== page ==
In Somaliland schools, sexual education is not available. “A typical source of information about menstruation is an older sister,” says Abdi Jama. Mothers usually don’t tell their daughters about menstruation, so many girls are very frightened when they get their first period. Due to the taboo, they haven’t seen anything related to menstruation around them, as their mothers and other close ones hide their own menstruation.

“Besides shame, sheer fear can prevent them from going to school: fear of serious illness, death, or simply not knowing when the next period will come.”

However, change is coming – in the form of educated mothers. “They are providing their daughters with information about menstruation and body functions.”

Rosa Wave works as a midwife and sexual health counselor at the Women’s Clinic of Helsinki University Hospital (HUS) in Helsinki.

Female Genital Mutilation Affects Menstruation

Genital mutilation has far-reaching impacts on a woman’s life, including her menstruation. Severe menstrual pain is common, as is the accumulation of menstrual blood.

Abdi Jama reports that before marriage, Somali women are in a very vulnerable position: due to the taboo, it is difficult for them to access sexual and reproductive health care. Mutilation increases the risk of gynecological infections, but often infections in young women go untreated. Untreated infections, in turn, can have long-term impacts, such as on fertility.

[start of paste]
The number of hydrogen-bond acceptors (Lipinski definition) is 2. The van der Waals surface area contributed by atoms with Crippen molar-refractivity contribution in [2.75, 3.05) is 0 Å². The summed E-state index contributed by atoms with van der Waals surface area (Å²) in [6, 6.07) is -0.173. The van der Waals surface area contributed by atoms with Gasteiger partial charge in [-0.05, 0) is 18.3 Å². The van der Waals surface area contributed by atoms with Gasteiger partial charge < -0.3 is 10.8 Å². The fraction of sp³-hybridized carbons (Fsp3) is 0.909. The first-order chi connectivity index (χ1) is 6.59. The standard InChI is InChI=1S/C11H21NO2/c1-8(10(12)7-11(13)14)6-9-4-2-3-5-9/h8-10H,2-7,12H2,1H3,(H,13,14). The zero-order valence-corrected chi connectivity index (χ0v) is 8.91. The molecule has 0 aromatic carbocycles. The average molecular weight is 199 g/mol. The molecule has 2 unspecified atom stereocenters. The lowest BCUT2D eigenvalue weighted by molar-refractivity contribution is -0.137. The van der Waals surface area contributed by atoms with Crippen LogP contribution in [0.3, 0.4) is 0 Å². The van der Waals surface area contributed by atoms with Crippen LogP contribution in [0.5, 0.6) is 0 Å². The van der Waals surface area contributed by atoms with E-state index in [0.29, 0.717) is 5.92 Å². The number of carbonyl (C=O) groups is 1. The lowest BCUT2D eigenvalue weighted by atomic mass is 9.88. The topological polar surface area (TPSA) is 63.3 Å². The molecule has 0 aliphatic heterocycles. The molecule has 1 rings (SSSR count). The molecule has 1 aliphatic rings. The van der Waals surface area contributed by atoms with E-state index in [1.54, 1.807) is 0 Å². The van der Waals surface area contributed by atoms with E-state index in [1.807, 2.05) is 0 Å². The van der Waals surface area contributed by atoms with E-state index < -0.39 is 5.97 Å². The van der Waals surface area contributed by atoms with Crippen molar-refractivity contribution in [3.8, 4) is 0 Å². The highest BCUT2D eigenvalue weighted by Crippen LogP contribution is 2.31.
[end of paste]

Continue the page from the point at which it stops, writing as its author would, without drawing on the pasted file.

“After marriage, it is easier for women to visit doctors and midwives,” says Abdi Jama. “Then, sexual health issues are more acceptable as they are related to starting a family.”

Midwife Rosa Wave has also encountered women in her work who have had problems with menstruation due to mutilation. Severe menstrual pain is a typical reason for seeking consultation. “Painful menstruation can be alleviated, for example, by a defibulation surgery and various medications,” Wave explains.

“An especially important aspect is also increasing awareness: for many, it is comforting to know, first and foremost, that they can be helped in these matters.” Wave hopes that knowledge about the possibilities of help will spread as widely as possible.

“It’s important for people to seek care.”

Reusable Pads in Somaliland

ISF is starting the production of reusable pads in the Burao area. “This is an important step from the perspective of menstrual hygiene and breaking the menstrual taboo,” says Abdi Jama, who is responsible for the planning of the project.

The production of reusable pads aims to address a significant challenge: currently, the menstrual taboo and the resulting lack of menstrual protection restrict women’s lives and opportunities, whereas functional menstrual products are a crucial part of a functional everyday life. “I anticipate that marketing the products will be a challenge,” Abdi Jama notes. “How can women talk about the existence of these products under a strict taboo?”

Women trained as seamstresses are also being educated more broadly on reproductive health issues. “While marketing reusable pads and instructing on their use, they will also talk about health.”

“It’s really interesting to see what kind of reception the products will get,” Abdi Jama continues. “There is a huge need for them in Burao.”

World Menstrual Day is celebrated on May 28th.